Musashi1 is involved in the regulation of self-renewal of neural stem cells. [5],[8] However, its expression has also been identified outside the nervous system, specifically, in the predicted stem cell enriched regions of murine and human intestinal crypts and stomach [9],[10],[11] and in epithelial progenitors in gastric mucosa, gut, mammary glands, epidermis and hair follicles. [5],[11],[12],[13] Musashi1 expression has also been reported in a variety of tumor cells, including colon cancer, [14] bladder carcinoma, [15] pulmonary carcinomas, [16] breast cancer, [17] medulloblastoma, [18] cervical carcinoma, [19] endometrial carcinoma, [20] retinoblastoma, [21] hepatoma cell lines, [22] and glioblastoma. [23] The function of Musashi1 in tumor cells is not well understood. Presumably, it may play a role in the maintenance of the self-renewal capacity of tumor (stem) cells by enhancing Notch pathway activity and preventing p21 CIP1 -induced cell cycle arrest. [15],[24] Over-expression of Musashi2 has been also shown in murine myeloid leukemia, [25] human myeloid leukemia cells, [26] human chronic myelogenous leukemia (CML) and acute myelogenous leukemia (AML). [27],[28]

To investigate a potential involvement of Musashi gene family member, MSI1, in human bladder cancer, we examined its expression in bladder specimens with and without malignant lesions.

 » Materials and Methods Top

The bladder tumor and non-tumor tissue samples were obtained from patients who had referred to Shahid Labbafinejad Medical Center. Briefly, the tissues were immediately snap-frozen in liquid nitrogen and categorized into two groups: tumor specimens prepared by transurethral resection from patients with transitional cell carcinoma of the bladder [Table 1] and tumor-free tissues taken from the margin of tumors (cystoscopically normal appearance). A total of seventy bladder tissue samples were examined for gene expression, consisting of 32 non-tumor and 38 tumor specimens. Histopathological parameters were evaluated according to the grading and TNM system for stage classification of the World Health Organization. The experimental design conformed to the Code of Ethics of the World Medical Association (Declaration of Helsinki) and was approved by the Ethics Committees of Tarbiat Modares University and the Urology and Nephrology Research Center of Shahid Beheshti University. The patients' written informed consents were obtained prior to participation. Transitional carcinoma cell line 5637, obtained from Pasteur Institute (Tehran, Iran), cultured and used in all assays as a positive control. It was cultured in DMEM (Gibco Life Technologies, Karlsruhe, Germany), supplemented with 10% fetal calf serum and 100 mg/ml penicillin/streptomycin as described elsewhere. [15] RNX plus solution (Cinnagen, Iran) was used for extraction of total RNA from powdered tissues and sub-confluent 5637 cell culture according to the manufacturer's instructions. The quality of RNA was evaluated by gel electrophoresis, and the concentration of RNA was measured by optical density at 260 nm. cDNA synthesis was performed using RevertAid MMuLV Reverse Transcriptase (Fermentas, Vilnius, Lithuania) with oligo-dT primers. Real-time quantitative reverse transcription polymerase chain reaction (qRT-PCR) assays were performed using the Rotor-gene 3000 (Qiagen, Germany). Real-time qRT-PCR for Musashi1 and TBP mRNAs was performed using specific primers [Table 2] [15] with the QuantiTect SYBR Green PCR kit (Qiagen, Hilden, Germany). The PCR for the genes included an initial denaturation step at 95°C for 10 min, followed by 40 amplification cycles consisting of denaturation at 95°C for 10 s, 55°C for 20 s and an extension at 72°C for 20 s. The identity of PCR products was further confirmed on a 2% agarose gel, stained with ethidium bromide, and visualized under ultraviolet light. Relative gene expression was calculated using the standard curve method. All measurements were performed in at least triplicates and the results were analyzed by performing Students t-test. The SPSS software, version 15.0, was used for statistical analyses and the P value less than 0.05 was considered as statistically significant.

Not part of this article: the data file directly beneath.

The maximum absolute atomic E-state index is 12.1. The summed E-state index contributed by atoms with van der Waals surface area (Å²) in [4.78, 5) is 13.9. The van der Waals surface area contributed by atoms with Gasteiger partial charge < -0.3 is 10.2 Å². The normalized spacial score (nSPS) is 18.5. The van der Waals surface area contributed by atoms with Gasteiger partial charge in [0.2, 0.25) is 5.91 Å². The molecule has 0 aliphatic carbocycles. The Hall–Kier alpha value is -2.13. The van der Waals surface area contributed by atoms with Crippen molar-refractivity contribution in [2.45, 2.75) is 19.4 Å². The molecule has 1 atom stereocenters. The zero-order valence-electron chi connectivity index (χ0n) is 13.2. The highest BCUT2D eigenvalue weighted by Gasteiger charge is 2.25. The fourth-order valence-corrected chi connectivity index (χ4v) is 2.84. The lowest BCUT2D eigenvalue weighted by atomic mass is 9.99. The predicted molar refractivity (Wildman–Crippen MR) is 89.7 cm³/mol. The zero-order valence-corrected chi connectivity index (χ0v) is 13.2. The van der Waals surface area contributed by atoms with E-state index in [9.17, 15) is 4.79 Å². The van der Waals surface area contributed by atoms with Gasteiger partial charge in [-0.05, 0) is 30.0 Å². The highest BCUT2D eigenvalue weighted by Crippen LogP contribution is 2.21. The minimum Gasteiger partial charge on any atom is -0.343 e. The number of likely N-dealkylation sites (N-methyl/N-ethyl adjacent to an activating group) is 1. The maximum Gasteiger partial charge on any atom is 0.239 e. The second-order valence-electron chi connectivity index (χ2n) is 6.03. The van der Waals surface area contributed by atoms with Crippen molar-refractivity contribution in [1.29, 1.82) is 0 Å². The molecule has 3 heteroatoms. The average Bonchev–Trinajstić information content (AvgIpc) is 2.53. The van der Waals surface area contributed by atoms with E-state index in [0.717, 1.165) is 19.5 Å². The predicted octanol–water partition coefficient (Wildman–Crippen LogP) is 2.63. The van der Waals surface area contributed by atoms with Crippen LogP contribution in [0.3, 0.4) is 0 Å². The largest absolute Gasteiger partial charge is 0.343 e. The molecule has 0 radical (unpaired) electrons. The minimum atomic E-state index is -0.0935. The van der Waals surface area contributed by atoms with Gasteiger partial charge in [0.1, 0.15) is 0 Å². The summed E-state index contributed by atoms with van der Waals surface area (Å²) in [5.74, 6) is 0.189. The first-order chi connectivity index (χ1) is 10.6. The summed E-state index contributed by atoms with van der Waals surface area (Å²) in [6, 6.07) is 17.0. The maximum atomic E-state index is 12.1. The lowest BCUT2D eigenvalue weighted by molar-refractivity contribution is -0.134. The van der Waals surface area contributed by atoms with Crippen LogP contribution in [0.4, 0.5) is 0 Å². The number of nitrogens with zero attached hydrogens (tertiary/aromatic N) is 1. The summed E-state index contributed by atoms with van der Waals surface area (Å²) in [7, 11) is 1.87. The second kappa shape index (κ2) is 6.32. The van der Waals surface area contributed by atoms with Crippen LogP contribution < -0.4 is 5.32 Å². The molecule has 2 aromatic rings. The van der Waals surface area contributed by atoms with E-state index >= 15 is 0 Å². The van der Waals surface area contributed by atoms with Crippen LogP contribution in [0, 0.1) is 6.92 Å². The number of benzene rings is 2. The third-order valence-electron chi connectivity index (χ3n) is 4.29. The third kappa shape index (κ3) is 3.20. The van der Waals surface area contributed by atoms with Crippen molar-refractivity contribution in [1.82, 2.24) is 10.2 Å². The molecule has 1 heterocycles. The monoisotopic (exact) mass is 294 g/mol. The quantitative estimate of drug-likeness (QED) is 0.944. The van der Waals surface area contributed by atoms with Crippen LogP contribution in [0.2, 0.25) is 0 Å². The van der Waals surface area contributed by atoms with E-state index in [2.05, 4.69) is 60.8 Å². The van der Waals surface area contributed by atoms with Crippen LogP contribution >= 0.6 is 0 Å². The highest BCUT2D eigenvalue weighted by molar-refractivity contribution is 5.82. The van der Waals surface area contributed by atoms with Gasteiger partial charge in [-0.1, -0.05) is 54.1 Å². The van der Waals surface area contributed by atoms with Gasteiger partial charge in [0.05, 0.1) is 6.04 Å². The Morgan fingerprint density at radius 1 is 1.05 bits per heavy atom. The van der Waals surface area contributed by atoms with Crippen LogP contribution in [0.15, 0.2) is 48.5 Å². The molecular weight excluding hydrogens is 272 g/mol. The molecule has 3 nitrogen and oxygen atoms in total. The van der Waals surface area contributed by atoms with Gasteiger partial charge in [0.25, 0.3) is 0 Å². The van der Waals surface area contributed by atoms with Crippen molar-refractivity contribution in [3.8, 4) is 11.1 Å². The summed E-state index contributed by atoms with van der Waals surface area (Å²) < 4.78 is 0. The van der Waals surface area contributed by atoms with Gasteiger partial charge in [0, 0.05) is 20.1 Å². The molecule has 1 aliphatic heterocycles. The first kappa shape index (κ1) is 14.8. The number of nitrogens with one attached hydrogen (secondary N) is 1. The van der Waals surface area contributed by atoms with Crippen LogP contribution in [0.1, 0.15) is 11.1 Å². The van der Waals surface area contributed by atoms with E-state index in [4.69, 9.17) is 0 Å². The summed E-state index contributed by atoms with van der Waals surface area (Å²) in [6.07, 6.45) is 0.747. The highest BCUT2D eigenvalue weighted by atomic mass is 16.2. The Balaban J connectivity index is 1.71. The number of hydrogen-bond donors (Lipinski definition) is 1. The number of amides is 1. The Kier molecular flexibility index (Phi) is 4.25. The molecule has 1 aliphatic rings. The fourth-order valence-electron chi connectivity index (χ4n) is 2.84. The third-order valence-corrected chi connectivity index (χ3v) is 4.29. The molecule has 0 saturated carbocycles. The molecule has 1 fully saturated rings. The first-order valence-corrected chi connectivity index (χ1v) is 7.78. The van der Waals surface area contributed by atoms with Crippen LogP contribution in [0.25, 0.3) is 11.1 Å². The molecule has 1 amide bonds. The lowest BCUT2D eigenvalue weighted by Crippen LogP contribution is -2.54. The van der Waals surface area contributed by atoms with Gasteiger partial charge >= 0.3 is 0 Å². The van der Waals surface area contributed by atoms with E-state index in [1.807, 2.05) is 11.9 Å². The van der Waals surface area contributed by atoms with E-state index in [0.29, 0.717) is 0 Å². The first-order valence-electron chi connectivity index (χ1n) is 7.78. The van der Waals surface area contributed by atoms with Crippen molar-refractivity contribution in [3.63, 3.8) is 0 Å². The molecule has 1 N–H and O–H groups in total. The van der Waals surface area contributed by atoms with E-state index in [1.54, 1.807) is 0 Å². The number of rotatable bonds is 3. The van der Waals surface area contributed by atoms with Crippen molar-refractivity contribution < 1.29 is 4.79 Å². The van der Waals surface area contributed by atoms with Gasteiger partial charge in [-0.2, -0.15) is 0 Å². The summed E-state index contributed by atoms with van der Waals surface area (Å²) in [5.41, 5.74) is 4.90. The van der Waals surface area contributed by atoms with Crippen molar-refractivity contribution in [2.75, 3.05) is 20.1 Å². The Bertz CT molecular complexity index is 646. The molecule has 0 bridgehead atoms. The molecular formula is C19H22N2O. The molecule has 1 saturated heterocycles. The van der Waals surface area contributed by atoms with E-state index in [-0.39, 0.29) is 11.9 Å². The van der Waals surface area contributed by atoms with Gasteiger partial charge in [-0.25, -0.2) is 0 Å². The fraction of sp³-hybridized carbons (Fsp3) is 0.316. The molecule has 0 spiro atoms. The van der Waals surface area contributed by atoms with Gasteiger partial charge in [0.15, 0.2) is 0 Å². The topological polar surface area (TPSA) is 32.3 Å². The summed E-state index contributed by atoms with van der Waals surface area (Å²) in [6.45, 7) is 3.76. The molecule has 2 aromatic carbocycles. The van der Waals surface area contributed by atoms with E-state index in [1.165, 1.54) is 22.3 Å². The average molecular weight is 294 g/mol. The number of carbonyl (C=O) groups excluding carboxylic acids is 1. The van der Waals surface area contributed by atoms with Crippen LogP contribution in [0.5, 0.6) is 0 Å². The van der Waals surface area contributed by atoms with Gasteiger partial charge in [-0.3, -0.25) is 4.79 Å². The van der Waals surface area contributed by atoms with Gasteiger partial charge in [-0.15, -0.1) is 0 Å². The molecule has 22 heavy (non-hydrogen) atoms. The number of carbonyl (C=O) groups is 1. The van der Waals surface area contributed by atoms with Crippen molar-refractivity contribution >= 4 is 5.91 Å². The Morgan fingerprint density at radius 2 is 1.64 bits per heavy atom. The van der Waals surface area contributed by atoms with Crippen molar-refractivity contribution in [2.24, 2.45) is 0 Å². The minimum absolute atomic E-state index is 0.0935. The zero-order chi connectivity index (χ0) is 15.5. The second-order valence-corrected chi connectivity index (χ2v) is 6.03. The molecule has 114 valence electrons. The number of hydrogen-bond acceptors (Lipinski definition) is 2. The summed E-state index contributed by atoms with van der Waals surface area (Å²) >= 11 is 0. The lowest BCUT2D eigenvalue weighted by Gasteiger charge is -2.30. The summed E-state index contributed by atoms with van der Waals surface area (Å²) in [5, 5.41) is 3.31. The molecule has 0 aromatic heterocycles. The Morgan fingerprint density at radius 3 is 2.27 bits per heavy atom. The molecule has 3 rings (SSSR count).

Table 1: A brief description of patients with bladder cancer

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Table 2: Sequences of the designed PCR primers and the expected sizes of the amplified bands[15]

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 » Results Top